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Can writing be taught?

edited September 2006 in - WM and WN


  • Can writing be taught? is the new poll. I believe that spelling and grammar can definitely be taught, while overuse of words, especially adverbs and 'he whispered/she observed' can be rectified. But I'm not sure whether everyone has something to say - or that they want to put pen to paper. What does everyone else think?
  • I think you can be taught how to write.  Such as developing your descriptions, how to express your ideas, how to improve on what you have already written. If I hadn't been taught how to grip the reader, or "show don't tell", my writing would be quite boring. I think you just need to want to write in the first place.
  • Again, I think it's a mixture of nature and nuture. It's the same with preaching - I've run classes for potential preachers. But some will never make preachers just as, according to Dorothy, some will never make writers. There's got to be a desire/spark - whatever it's called -there to start with. I've learnt a lot from books on writing and the WN/WM but I've always had a interest in writing and books even though a slow learner at school.
  • I reckon that writing (structure, grammar etc) can be taught but the passion and the drive behind the writing can't. Only with the combination of both the ability and the passion. Nobody can be taught passion, unless, during a person's lifetime, they teach themselves.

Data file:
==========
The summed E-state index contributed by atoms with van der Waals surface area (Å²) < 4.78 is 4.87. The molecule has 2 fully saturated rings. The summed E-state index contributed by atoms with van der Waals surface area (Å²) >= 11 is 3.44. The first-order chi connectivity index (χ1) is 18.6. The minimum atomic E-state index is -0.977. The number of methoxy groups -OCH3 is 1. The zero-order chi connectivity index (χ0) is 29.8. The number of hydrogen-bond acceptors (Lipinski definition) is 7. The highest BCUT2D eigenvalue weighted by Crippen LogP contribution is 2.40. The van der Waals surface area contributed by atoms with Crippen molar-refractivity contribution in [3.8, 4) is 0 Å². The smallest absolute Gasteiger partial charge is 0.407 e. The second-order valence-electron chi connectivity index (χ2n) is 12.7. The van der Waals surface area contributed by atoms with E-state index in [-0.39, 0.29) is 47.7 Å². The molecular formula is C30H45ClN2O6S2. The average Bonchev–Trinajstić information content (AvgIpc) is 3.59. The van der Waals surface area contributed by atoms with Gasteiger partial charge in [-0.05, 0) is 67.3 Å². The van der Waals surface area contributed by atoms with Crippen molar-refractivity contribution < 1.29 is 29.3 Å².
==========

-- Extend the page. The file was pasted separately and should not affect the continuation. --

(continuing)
• I agree, as said, elements can be taught, but you need the drive and ambition behind it. A difficult one to say yes or no to.
  • Yes, the nuts and bolts can be learnt.  But things like creativity and imagination are down to the individual, as is the self-discipline.
  • I agree with all of the above. There has to be some natural talent and a desire to succeed, but courses can help to develop the talent. I think it's a bit like learning a musical instrument. Anyone can learn to pick out a tune, but you need real commitment and natural talent to go further.
  • The most important thing in teaching someone to write is teaching someone to read. Preferably as early as possible (thanks dad).
  • Absolutely, Bud, I was having stories read to me at a very young age, and I could read and write long before I started school.

    The desire to write has been with me for as long as I can remember, quite possibly as a direct result of that passion for storytelling.
  • When we were young, our darling Dad was forever making up ridiculous little rhymes to get us out of bed in the mornings and we would just groan and stick our heads further underneath our pillows.(they really were pathetic) It wasn't until after his death a couple of years ago that mum discovered reams of paper hidden in all sorts of hidey-holes, full of his serious poetry on all manner of subjects. He obviously had a great need to write/create/express. How sad we never got the chance to hear him read them to us. So I would suggest to you Curly, that creativity is inherited and that somewhere in your family are hidden (be it by circumstance or choice) talents that you are unaware of.
  • Writing may be able to be taught but submitting replies into the correct category may have to be learned. So sorry, my last bit (above) was supposed to go into another section addressed to Curly. I must be having a blonde moment. Least I hope that's all it is. Perhaps I should try to get some more sleep instead of sitting up typing to Talkback after midnight.
  • Island Girl, don't worry we all have those moments, and at times it's hard to decide which category to put a thread in, so it's a case of guess which one is the nearest.
  • Writing techniques can be taught but only to those who are willing to learn. Becoming a published writer, that's another thing. It needs passion, perserverance and endless patience, oh, and a Great Sense of Humour.
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